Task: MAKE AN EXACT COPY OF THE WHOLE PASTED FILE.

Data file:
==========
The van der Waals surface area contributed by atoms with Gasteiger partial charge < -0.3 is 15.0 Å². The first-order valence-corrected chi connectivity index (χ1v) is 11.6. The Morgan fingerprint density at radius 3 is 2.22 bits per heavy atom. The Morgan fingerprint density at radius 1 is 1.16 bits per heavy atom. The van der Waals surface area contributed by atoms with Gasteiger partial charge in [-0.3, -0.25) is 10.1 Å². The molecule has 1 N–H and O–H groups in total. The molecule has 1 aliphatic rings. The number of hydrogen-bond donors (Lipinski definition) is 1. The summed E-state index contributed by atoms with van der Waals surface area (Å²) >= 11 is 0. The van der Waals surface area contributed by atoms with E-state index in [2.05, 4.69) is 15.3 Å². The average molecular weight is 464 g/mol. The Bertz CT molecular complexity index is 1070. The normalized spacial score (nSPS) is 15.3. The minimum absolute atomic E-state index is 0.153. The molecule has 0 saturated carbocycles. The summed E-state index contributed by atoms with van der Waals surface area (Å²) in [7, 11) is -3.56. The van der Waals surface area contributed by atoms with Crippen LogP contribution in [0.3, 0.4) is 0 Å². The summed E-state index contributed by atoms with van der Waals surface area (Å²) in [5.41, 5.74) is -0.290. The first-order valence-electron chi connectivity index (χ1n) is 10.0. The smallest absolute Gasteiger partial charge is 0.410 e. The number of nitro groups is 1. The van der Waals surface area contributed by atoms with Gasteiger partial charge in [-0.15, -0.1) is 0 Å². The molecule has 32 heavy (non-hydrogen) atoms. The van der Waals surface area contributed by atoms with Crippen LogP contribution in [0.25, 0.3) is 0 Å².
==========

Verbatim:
The van der Waals surface area contributed by atoms with Gasteiger partial charge < -0.3 is 15.0 Å². The first-order valence-corrected chi connectivity index (χ1v) is 11.6. The Morgan fingerprint density at radius 3 is 2.22 bits per heavy atom. The Morgan fingerprint density at radius 1 is 1.16 bits per heavy atom. The van der Waals surface area contributed by atoms with Gasteiger partial charge in [-0.3, -0.25) is 10.1 Å². The molecule has 1 N–H and O–H groups in total. The molecule has 1 aliphatic rings. The number of hydrogen-bond donors (Lipinski definition) is 1. The summed E-state index contributed by atoms with van der Waals surface area (Å²) >= 11 is 0. The van der Waals surface area contributed by atoms with E-state index in [2.05, 4.69) is 15.3 Å². The average molecular weight is 464 g/mol. The Bertz CT molecular complexity index is 1070. The normalized spacial score (nSPS) is 15.3. The minimum absolute atomic E-state index is 0.153. The molecule has 0 saturated carbocycles. The summed E-state index contributed by atoms with van der Waals surface area (Å²) in [7, 11) is -3.56. The van der Waals surface area contributed by atoms with Crippen LogP contribution in [0.3, 0.4) is 0 Å². The summed E-state index contributed by atoms with van der Waals surface area (Å²) in [5.41, 5.74) is -0.290. The first-order valence-electron chi connectivity index (χ1n) is 10.0. The smallest absolute Gasteiger partial charge is 0.410 e. The number of nitro groups is 1. The van der Waals surface area contributed by atoms with Gasteiger partial charge in [-0.15, -0.1) is 0 Å². The molecule has 32 heavy (non-hydrogen) atoms. The van der Waals surface area contributed by atoms with Crippen LogP contribution in [0.25, 0.3) is 0 Å².